Art Turner "Jade", 2003 Art Turner's passionate approach to the guitar has been described as "aboriginoceltic fingerstyle worldfolk." "Jade", his first solo guitar album, is a very satisfying effort. The opening track, "Dragondance," typifies his approach, which is full of percussive effects (although sometimes at the expense of melody) and themes that evoke western landscapes. Turner chooses his influences well; his own "Berkeley Springs" recalls Ed Gerhard, while two other pieces, "Good Hands" and "The Lone Ranger and Tonto Fistfight in Heaven," show similarities to Peter Finger. To my ears, the weakest number is a recreation of Gerhard's arrangement of "Si Bhig, Si Mohr," which ultimately shows that Turner is at his best when performing his own compositions, rather than closely emulating someone else. Art Turner's reputation is growing rapidly in Canada, and he's likely to gain a wider audience with this disc. © Pat Ragains

Steve Klingaman "Vanishing Point", 2003 Steve Klingaman thoughtfully explores the vagaries, injustices and joys of romance on his second CD, "Vanishing Point". In the aching title track, he writes, "Whenever I look into your eyes, I see the emptiness inside me... itís just the vanishing point of love". Klingaman follows this theme from the other side of the equation in "Sooner or Later": "Youíll need me and if you donít, it will tear me apart". The singer/songwriter/guitarist bares his emotions like a 100-watt bulb searing a stark room without a lampshade. The 11 tracks lyrically unfold like chapters, tracing the agonies of a no-longer-young man wrestling with life in the no-longer-fast lane -- but Klingaman too often fails to convey musically what is spelled out so literally in his lyrics. Musically, Jesse Winchesterís "Isnít That So" emerges as the strongest track. Klingaman traded performing several years ago for the comfort of his own recording studio. His daughter joins him on vocals on this disc. © Fred Kraus

John McKone "Times Too", 2003 Whether he's aggressively tapping and slapping intricate, syncopated, Hedges-style new-age groove or fingerpicking a thoughtful, pensive ballad, John McKone's guitar sounds huge. Rarely does naked guitar sound this warm and full of life. The songs on "Times Too" are a collection of meditations on places in time and the pace of life. From the hurried and frantic "Thirteenth Hour", to the bittersweet disappointment of "Too Late", McKone paints an honest picture that accepts and embraces these disparate emotions. Wearing his soul on his sleeve, John McKone connects with his instrument and listeners on a level that transcends the everyday and brings the ethereal to light. © Rick Gebhard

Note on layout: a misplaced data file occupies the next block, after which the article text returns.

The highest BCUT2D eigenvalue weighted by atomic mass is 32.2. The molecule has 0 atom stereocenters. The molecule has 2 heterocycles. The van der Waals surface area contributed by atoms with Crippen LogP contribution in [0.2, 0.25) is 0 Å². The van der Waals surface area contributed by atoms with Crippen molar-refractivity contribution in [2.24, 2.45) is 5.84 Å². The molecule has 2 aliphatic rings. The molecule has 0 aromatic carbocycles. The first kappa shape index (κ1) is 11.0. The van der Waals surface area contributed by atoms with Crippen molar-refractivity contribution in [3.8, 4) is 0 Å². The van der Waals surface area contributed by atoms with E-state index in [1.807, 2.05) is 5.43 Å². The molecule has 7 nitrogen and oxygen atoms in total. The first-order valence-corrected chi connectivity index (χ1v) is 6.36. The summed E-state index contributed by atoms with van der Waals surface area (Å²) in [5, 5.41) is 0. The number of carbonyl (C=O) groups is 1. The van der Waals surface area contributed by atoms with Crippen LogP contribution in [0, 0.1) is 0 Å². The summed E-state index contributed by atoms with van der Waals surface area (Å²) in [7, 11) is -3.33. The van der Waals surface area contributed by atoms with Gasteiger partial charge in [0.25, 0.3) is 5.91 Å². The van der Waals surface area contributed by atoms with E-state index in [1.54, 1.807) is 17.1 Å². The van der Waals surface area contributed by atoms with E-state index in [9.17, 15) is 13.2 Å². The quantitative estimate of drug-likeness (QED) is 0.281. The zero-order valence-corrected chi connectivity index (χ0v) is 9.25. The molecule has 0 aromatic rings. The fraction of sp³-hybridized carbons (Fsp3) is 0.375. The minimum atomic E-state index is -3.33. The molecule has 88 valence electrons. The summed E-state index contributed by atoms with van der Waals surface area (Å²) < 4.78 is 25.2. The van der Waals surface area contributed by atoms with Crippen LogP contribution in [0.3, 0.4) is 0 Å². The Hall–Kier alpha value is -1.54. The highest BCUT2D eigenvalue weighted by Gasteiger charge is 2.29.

Ozella Music Various Artist Compilation "Morning", 2003 This disc could have been entitled "Magical Mystery Tour", much more aptly than the Beatles record. This Ozella Music compilation of new-age and contemplative acoustic pieces is indeed magical, mysterious. Dagobert Boehm has a producer's knack for bringing together like-minded guitarists to craft a seamless volume of atmospheric meditations which plumb for the profound. I've never before heard acoustic guitars recorded with this degree of sparkling crispness. © Alan Fark

Joe Finn Quartet "Destiny Blue", 2003 Joe Finn can bop. The blue notes fly fervently from his fretboard nimbly, linearly as from a saxophone. Indeed, some of the "cookin-ist" numbers on this disc were laid down first by sax greats Charlie Parker and Wayne Shorter... it's hard to identify a guitarist who may have influenced Finn's style but perhaps easier to hear in his lines a handful of horn players who may have done so. On the one original tune of the CD (also the title track), he does tip his hat to The Thumb, using octaves to slow things to a smolder. © Alan Fark